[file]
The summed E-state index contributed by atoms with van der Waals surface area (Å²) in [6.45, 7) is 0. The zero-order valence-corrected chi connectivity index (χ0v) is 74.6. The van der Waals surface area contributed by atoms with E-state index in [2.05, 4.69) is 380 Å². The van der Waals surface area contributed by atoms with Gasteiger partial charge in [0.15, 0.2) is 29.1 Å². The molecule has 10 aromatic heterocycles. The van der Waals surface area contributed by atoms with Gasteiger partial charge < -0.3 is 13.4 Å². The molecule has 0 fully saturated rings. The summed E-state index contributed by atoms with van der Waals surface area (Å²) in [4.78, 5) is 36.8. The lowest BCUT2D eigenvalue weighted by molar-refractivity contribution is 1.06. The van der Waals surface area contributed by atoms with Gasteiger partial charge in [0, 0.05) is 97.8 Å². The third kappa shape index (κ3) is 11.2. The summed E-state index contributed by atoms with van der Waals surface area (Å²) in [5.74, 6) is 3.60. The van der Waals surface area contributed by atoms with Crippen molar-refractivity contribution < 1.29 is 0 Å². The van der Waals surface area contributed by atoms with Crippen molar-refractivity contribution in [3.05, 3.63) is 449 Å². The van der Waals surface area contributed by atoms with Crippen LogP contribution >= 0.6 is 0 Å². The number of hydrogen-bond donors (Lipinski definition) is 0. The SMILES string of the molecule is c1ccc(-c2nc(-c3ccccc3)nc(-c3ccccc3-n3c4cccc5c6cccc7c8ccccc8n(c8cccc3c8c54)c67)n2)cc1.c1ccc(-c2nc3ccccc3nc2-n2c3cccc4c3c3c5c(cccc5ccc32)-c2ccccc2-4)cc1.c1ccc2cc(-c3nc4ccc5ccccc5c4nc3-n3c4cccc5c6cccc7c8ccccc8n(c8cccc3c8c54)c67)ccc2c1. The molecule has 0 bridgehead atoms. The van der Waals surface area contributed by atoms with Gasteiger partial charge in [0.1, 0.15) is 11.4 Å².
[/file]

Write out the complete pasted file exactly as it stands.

The summed E-state index contributed by atoms with van der Waals surface area (Å²) in [6.45, 7) is 0. The zero-order valence-corrected chi connectivity index (χ0v) is 74.6. The van der Waals surface area contributed by atoms with E-state index in [2.05, 4.69) is 380 Å². The van der Waals surface area contributed by atoms with Gasteiger partial charge in [0.15, 0.2) is 29.1 Å². The molecule has 10 aromatic heterocycles. The van der Waals surface area contributed by atoms with Gasteiger partial charge < -0.3 is 13.4 Å². The molecule has 0 fully saturated rings. The summed E-state index contributed by atoms with van der Waals surface area (Å²) in [4.78, 5) is 36.8. The lowest BCUT2D eigenvalue weighted by molar-refractivity contribution is 1.06. The van der Waals surface area contributed by atoms with Gasteiger partial charge in [0, 0.05) is 97.8 Å². The third kappa shape index (κ3) is 11.2. The summed E-state index contributed by atoms with van der Waals surface area (Å²) in [5.74, 6) is 3.60. The van der Waals surface area contributed by atoms with Crippen molar-refractivity contribution < 1.29 is 0 Å². The van der Waals surface area contributed by atoms with Crippen molar-refractivity contribution in [3.05, 3.63) is 449 Å². The van der Waals surface area contributed by atoms with Crippen LogP contribution >= 0.6 is 0 Å². The number of hydrogen-bond donors (Lipinski definition) is 0. The SMILES string of the molecule is c1ccc(-c2nc(-c3ccccc3)nc(-c3ccccc3-n3c4cccc5c6cccc7c8ccccc8n(c8cccc3c8c54)c67)n2)cc1.c1ccc(-c2nc3ccccc3nc2-n2c3cccc4c3c3c5c(cccc5ccc32)-c2ccccc2-4)cc1.c1ccc2cc(-c3nc4ccc5ccccc5c4nc3-n3c4cccc5c6cccc7c8ccccc8n(c8cccc3c8c54)c67)ccc2c1. The molecule has 0 bridgehead atoms. The van der Waals surface area contributed by atoms with Gasteiger partial charge in [0.1, 0.15) is 11.4 Å².